Cultural strategy in Indonesia is not only to produce community to become "labors" of technology in the future, but people should be able to become the inventor, in other words to educate people to think, say and act right. Thereby, Indonesian people are able to mix cultural products with technologies that are tailored to the values adhered to by that society itself.
This was emphasized by Deputy Minister of Education and Culture, Section of Culture, Prof. Ir. Wiendu Nuryanti, M.Arch., Ph.D, delivering her speech entitled Technology Development based on Culture at the 66th Anniversary of Engineering Higher Education at Central Office of Faculty of Engineering UGM, Friday (17/2).
Wiendu said the failure in development of technology is when we tend to think that technology should always be taken from outside our neighborhood while we do not have the view to explore and utilize technology that grows out of "home" or our own environment. Technocrats have often wondered at the ease of practical applications, but ignore the suitability of such applications to the context and values in society.
Although we have to adopt technology from abroad, the use and application of this technology must be socially acceptable and firmly rooted in the systems and values in society, so its existence can survive in long term period.
"We often forget when applied technology does not fit the context and values of society," Wiendu said.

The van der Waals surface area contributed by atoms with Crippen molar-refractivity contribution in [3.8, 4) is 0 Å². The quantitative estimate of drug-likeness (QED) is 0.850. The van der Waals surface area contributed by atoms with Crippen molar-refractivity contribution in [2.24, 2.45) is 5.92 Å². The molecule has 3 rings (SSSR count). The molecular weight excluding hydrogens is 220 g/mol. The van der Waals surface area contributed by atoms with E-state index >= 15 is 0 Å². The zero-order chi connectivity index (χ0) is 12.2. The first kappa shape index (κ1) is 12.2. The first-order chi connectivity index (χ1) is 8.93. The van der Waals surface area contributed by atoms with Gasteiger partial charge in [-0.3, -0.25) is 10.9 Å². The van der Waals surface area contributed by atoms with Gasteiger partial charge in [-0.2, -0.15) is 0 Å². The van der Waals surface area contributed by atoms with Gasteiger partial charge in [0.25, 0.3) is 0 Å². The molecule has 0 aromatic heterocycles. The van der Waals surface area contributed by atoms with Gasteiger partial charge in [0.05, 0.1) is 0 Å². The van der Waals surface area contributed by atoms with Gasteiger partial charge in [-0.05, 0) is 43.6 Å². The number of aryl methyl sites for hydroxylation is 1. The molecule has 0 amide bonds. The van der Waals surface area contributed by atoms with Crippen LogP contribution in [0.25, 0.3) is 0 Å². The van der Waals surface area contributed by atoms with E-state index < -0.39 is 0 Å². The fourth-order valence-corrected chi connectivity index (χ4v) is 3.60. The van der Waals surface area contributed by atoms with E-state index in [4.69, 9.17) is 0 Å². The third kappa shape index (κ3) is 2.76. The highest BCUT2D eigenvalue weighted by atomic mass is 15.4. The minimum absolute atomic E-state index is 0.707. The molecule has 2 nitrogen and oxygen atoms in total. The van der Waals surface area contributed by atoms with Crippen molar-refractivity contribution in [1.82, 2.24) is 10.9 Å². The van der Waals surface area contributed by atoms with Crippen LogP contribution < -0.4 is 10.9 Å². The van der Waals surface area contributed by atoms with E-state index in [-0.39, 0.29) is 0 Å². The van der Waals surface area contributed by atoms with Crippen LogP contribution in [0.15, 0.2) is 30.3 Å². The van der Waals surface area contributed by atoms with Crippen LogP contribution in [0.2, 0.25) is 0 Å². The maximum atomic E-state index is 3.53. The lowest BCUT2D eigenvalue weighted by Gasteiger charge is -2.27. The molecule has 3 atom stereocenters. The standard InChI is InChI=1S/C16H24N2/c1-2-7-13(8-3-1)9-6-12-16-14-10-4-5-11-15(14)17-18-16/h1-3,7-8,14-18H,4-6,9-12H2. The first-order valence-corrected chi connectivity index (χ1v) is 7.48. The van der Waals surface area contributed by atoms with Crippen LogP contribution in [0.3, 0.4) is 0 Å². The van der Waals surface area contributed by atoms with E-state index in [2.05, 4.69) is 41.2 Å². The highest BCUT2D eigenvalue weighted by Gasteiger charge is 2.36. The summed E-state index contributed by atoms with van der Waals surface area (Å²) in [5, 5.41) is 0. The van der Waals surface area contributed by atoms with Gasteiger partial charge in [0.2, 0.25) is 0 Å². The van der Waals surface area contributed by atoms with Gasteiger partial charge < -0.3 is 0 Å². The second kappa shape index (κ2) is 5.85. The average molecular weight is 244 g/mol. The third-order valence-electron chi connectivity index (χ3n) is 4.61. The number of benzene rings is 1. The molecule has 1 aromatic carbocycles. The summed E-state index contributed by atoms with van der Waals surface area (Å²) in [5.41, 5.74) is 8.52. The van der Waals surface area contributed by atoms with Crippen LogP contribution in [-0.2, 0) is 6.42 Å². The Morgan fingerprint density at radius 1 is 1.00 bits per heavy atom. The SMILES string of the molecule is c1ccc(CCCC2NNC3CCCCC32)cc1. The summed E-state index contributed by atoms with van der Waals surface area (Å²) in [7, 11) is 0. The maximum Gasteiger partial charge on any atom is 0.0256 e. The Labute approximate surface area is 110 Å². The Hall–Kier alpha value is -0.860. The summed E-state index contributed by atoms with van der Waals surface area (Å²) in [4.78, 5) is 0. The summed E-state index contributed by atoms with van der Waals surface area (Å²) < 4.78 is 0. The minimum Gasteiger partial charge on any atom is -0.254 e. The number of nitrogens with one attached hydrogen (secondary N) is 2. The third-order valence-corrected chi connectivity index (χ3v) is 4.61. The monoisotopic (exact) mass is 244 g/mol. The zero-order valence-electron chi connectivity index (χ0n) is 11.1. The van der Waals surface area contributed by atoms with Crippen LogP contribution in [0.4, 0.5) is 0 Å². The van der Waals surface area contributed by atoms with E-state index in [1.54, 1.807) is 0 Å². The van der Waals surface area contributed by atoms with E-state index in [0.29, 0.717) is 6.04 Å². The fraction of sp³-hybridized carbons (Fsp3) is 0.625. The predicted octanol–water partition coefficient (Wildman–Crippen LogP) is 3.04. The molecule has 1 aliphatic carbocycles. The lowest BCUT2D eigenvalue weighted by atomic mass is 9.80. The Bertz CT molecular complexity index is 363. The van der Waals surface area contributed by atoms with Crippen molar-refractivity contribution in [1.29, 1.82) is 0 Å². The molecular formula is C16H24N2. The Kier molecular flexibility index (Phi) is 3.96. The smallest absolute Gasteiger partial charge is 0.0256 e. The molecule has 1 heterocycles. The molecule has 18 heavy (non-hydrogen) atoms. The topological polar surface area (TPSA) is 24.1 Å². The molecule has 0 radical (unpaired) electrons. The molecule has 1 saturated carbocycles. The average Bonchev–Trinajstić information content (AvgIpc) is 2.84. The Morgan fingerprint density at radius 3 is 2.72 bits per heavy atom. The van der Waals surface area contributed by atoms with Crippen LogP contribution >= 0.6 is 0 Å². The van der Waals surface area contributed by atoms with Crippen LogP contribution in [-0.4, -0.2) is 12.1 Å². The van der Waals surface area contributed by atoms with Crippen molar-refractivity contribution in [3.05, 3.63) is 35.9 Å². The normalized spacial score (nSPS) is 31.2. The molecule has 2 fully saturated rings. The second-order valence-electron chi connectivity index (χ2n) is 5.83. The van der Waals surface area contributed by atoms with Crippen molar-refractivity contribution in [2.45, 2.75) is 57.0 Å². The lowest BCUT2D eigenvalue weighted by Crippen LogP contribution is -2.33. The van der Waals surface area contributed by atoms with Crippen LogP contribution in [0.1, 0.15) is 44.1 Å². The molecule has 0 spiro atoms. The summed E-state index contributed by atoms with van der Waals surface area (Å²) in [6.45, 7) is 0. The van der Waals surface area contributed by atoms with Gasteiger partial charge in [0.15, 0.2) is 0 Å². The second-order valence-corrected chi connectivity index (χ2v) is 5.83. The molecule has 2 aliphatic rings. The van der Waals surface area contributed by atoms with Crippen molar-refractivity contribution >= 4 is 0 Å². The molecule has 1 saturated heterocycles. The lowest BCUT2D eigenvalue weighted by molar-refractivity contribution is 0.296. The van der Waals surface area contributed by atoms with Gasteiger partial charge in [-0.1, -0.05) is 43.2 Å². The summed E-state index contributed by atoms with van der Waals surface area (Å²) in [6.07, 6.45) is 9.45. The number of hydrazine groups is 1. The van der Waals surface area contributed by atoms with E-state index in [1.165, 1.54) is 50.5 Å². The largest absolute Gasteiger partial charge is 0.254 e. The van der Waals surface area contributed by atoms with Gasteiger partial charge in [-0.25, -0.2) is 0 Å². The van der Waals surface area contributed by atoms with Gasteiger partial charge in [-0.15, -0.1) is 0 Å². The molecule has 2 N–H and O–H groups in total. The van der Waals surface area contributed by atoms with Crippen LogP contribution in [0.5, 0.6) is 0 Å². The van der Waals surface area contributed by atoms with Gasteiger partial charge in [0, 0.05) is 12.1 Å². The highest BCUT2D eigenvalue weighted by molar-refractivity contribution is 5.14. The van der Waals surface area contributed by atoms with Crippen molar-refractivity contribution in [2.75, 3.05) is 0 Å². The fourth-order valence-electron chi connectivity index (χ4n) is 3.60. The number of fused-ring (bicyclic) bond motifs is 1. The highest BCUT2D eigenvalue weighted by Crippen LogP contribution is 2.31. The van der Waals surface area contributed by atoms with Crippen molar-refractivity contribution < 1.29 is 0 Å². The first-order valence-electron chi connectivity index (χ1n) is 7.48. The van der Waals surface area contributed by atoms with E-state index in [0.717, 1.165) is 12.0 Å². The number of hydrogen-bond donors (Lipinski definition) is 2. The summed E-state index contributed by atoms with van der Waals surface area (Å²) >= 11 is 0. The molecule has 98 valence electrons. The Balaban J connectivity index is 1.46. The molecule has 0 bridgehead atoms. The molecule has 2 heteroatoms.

According to Wiendu, entering the 21st century, we have to begin to take a more holistic approach in the development and application of technology. This partly requires major shift of paradigm, particularly in controlling nature, awareness of the ecosystem, cultural preservation and environmental restoration, and a new mindset that bases the principles of sustainable development.
Unfortunately, along with the rapid development of science and technology, in its application it gives less attention or responsiveness to the social, economic and environmental impacts that lead to environmental damage. At this point, consciousness of a nation emerges in the development of science and technology which are based on dignity and humanity.
"The real Indonesian culture is the main key in facing challenges of time, international relations and the fundamental philosophy in developing any technology," the Professor of Faculty of Engineering said.
Meanwhile, in his remarks the Dean of Faculty of Engineering, Ir. Tumiran, M.Eng, Ph.D., explained that at the age of 66 years, there has been many roles undertaken by the faculties, students, and alumni with results perceivable by the public, not only in national but also international contexts. The challenges faced by Faculty of Engineering will be even greater along with population growth, employment, competition products and technological innovation.
"If engineering science can actually be implemented according to the engineering principle, it will really be used by various parties," Tumiran said.
In the same place, UGM Rector, Prof. Ir. Sudjarwadi, M.Eng, Ph.D., expected Faculty of Engineering can continue to progress and develop as a center of excellence in the world. The Rector also assessed the challenges ahead of Indonesia will also be greater in 2050, especially with the increasing population.
"It depends on our willingness to be more confident. With that, other nations will learn from Indonesia," Rector said.
Ttwo books were launched in the event by a professor in Civil and Environmental Engineering Department, Prof. Dr. Ir. Bambang Triatmodjo. The books are entitled Perencanaan Bangunan Pantai (Coastal Building Planning) and Mentari Bersinar Lagi (the Sun Shines Again).